Sir John Schorne was incumbent of North Marston from 1290 to 1314 and it was during the years following his death until 1478 that the biggest influx of pilgrims was recorded. As well as increasing the population this also increased the value of the rector's stipend. The Dean of Windsor, Richard Beauchamp, became envious and being one of the patrons of the Church, he obtained permission from the Pope to remove the shrine containing John Schorne's bones and to place it in St George's Chapel, Windsor, where he thought that the pilgrims would come. This proved not to be the case however and so the pilgrimages ceased: the spell had been broken.

A story about the pious Rector, which is famous but ridiculous, is that he conjured the Devil into a long boot and imprisoned him there. However, the laces broke and the Devil escaped. Several well known inns, one at Winslow, have been named after this doubtful episode, 'The Devil in the Boot'.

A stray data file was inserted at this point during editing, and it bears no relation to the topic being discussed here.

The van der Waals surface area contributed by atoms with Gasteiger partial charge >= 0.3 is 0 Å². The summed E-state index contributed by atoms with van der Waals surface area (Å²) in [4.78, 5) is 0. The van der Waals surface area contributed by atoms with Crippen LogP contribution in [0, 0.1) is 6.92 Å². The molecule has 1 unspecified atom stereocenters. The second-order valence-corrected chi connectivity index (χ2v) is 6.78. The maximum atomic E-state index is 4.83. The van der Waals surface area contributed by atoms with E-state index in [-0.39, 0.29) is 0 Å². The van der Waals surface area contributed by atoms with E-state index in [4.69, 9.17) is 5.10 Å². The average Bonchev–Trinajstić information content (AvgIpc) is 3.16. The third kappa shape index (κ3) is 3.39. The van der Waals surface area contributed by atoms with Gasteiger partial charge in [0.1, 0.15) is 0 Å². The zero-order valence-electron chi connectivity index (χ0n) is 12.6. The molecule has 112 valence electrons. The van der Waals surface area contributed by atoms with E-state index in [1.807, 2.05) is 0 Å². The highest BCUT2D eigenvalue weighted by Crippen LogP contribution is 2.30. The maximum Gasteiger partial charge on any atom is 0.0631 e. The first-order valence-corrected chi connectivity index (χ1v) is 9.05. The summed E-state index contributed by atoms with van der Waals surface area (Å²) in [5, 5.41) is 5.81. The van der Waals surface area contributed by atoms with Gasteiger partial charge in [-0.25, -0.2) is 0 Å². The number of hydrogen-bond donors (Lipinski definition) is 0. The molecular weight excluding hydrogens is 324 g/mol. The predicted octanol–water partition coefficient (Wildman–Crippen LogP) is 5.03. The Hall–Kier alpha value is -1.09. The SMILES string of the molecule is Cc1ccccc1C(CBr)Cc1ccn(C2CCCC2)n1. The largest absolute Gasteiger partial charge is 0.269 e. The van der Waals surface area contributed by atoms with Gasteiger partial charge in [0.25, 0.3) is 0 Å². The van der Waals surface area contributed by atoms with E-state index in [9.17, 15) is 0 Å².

'Sir John Schorne Gentleman borne Conjured the Devil into a Boot'
The remains of another famous personage are buried in the chancel of St Mary's church, those of John Camden Nield who was a miser and a bachelor. In his will he left a huge legacy to Queen Victoria who, in 1854 and in appreciation, restored the chancel of St Mary's church and filled the east window with stained glass, the subject of which is the Ascension of Christ. The Queen then commanded that Nield be buried beneath the altar steps.

Of the miserly ways of this eccentric, many stories are told. When walking to Winslow he once found that the road was deep in flood following heavy rain. He asked a labouring man to carry him through for payment of a penny, to be paid on reaching the other side. On reaching the half-way through point the man thought well to claim his wage, because he suspected that a haggle over the penny would take place after he had carried Nield through. Nield objected but the man insisted or he would drop his burden in mid-stream. Nield had no alternative but to pay!